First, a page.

Emergency responders are called out to the scene of a bicycle accident involving one adult. Upon arriving on scene, they find a 44 year old female, named Lynn according to her driver’s license, still on the ground near her bicycle. It appears that Lynn may have lost control going around a sharp turn on the rough bicycle trail. Lynn, still wearing her bicycle helmet, lays unresponsive. There is noted deformity to her left femur. Medics see no other obvious injury. There are no signs of head or spinal injury. The medics carefully package Lynn, secure her to the stretcher, and load her into the ambulance. Upon assessing Lynn’s vitals and running an EKG, the medics determine that she is critically hypotensive and borderline hypoglycemic. They promptly begin transport to the hospital. Despite addressing the ABC’s, then treating the hypotension and glucose levels appropriately while en route to the hospital, her vitals improve little and she remains unresponsive. As they pull into the Emergency Room parking lot, the cardiac monitor shows that Lynn’s heart is now struggling and showing periods of dysrhythmia. The medics rush Lynn inside and transfer her care to the doctors and nurses. The medics walk back to their ambulance bewildered and full of questions. The single injury and MOI (mechanism of injury) just did not add up to the clinical presentation. What were they missing? Was there something wrong that they could have treated? What was going on inside of Lynn? Would the ER staff be able to save Lynn’s life?
In EMS, some of the most stressful calls are the ones in which we encounter an incapacitated patient that cannot provide their medical history to emergency crews (i.e. traumas, diabetic emergencies, syncope, adrenal crises, etc). In addition, we encounter many patients who are altered as a result of drug or alcohol abuse. Many of these patients are altered to the level that they can no longer provide dependable, if any, accounts of their medical history.
In some emergency situations, knowing a patient’s medical history, medications, and allergies can make the difference in life-or-death medical decisions. Therefore, for years, emergency responders have encouraged people to wear medical ID bracelets, dog-tags, or to post their pertinent medical information where responders will notice.
I have some good news: Technology now makes it possible for people to have a virtual medical ID on them at all times!
Let’s look at some numbers: The population of the United States is approximately 320 million people. Of those people, about 20%, or 64 million people use an iPhone. According to Apple, of the people who own an iPhone, roughly 82% use the iOS 8 operating system that contains a virtual Medical ID…that’s over 52 million people in the United States that carry a virtual medical ID on them everywhere they go!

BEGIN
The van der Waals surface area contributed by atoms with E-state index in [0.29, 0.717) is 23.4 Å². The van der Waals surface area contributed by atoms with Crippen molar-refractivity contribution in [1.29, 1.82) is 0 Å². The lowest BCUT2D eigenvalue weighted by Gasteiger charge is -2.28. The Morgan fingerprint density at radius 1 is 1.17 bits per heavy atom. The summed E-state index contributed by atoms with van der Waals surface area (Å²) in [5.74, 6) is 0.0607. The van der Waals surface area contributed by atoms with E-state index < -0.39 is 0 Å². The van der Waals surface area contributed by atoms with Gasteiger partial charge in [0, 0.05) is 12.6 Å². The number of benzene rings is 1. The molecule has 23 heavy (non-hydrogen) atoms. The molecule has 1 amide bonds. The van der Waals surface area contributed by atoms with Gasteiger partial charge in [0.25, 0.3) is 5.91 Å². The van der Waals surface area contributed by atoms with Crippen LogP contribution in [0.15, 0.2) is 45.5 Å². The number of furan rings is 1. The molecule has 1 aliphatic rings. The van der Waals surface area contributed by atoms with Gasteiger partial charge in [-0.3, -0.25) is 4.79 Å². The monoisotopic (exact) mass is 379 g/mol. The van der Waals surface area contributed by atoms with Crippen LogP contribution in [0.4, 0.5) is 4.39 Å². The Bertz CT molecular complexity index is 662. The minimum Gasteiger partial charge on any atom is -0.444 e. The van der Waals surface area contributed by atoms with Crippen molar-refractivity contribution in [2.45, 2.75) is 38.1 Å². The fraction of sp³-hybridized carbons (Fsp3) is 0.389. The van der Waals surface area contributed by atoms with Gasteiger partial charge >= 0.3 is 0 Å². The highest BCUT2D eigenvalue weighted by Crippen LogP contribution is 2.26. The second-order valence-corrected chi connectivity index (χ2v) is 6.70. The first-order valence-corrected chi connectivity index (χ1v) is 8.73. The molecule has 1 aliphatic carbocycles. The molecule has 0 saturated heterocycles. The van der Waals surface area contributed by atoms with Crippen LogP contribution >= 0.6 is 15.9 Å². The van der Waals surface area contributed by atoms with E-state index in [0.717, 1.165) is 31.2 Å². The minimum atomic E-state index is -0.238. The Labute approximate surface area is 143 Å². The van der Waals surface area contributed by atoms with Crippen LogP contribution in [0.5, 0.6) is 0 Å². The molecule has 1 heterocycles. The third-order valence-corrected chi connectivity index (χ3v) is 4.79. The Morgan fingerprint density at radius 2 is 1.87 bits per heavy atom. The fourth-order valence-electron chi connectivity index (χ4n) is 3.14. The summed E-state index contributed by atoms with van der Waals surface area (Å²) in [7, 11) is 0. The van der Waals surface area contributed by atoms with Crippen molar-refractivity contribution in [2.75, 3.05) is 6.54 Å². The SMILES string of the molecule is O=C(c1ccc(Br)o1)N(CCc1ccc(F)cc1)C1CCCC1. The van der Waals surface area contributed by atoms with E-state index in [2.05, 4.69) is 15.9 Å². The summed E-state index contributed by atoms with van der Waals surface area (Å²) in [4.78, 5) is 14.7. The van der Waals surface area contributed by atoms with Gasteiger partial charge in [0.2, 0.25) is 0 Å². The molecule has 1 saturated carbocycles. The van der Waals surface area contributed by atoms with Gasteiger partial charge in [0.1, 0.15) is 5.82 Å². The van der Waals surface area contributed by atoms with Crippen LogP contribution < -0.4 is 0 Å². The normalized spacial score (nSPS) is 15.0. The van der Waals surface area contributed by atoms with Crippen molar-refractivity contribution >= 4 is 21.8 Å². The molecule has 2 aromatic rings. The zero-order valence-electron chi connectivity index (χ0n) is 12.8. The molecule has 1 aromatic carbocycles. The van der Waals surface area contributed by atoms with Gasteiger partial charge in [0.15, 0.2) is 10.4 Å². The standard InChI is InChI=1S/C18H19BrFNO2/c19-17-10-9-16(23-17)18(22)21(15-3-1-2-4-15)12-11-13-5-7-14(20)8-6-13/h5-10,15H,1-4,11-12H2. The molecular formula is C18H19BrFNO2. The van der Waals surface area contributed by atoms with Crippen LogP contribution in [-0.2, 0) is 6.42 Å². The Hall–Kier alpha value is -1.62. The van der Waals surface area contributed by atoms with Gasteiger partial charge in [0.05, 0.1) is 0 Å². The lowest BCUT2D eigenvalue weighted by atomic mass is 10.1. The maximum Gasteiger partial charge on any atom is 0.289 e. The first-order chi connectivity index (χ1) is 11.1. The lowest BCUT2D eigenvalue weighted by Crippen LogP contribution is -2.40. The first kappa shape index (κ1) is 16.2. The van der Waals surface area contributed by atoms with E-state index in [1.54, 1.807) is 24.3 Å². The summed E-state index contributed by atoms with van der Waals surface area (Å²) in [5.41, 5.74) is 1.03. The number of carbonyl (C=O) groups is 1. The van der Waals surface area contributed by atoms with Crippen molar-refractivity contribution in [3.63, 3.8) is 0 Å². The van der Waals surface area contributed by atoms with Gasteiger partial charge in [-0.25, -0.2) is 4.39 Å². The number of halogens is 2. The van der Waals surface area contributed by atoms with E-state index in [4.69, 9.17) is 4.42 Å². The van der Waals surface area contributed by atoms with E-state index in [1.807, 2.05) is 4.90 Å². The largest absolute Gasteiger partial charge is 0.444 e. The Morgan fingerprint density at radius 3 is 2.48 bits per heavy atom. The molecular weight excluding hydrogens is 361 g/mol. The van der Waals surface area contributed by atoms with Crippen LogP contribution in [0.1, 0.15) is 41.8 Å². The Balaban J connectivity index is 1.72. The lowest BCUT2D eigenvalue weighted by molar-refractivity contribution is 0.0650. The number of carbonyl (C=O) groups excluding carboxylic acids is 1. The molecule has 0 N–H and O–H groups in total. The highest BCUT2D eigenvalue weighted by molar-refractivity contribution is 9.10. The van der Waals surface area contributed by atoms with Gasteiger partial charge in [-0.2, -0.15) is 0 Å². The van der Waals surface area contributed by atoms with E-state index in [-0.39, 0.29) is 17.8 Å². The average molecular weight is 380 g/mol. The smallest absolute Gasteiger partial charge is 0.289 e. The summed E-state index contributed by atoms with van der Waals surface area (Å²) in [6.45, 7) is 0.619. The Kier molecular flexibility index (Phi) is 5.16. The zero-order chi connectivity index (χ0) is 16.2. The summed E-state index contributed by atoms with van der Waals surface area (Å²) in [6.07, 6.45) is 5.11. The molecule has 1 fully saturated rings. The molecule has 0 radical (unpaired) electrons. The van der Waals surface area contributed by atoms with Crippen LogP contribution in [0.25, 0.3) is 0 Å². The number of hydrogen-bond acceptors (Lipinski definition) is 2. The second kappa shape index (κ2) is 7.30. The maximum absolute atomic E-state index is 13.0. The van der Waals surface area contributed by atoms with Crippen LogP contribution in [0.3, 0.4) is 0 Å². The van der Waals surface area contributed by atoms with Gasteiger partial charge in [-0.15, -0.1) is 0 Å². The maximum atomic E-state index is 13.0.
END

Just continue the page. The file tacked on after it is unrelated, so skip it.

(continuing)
But now I have some bad news. The overwhelming majority of those 52 million people do not know that they possess these “medical ID’s”…further more, most emergency responders do not know to look for them.
This life-saving technology is available but it requires that the general public learn to use it and that emergency workers learn to access it. So let’s start learning!!
This article focuses mostly on the technology built into the iPhone; but Android users don’t fret. Although Android does not have a medical ID built into it, there are a few Android apps available that provide the same kind of capabilities. Android users, please search out these virtual medical ID applications and use them.
If your iPhone is running on iOS 8 operating system (the latest as of this writing), then your iPhone has an app labeled, “Health.” This is the app in which you will fill in your pertinent medical history and anything you need to communicate to emergency workers in case of emergency.
Watch this short video on how to use Apple’s “Health” app…
This technology is so simple to use and offers you the freedom to decide what information you want shared with emergency responders. Use the “Medical Notes” section to list your doctors, which hospital you use, where your medications can be found, anything at all that may help responders give you the best care possible. You can even use this section to display your children’s critical medical information.
If after watching the video above, you are still having difficulty using/customizing this “Health” application on your iPhone, please e-mail us here at info@MedicNerd.com and we will be happy to assist you in using this life-saving technology.
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*iPhone, iOS 8, and the Health app are trademarks of Apple Inc., registered in the U.S. and other countries.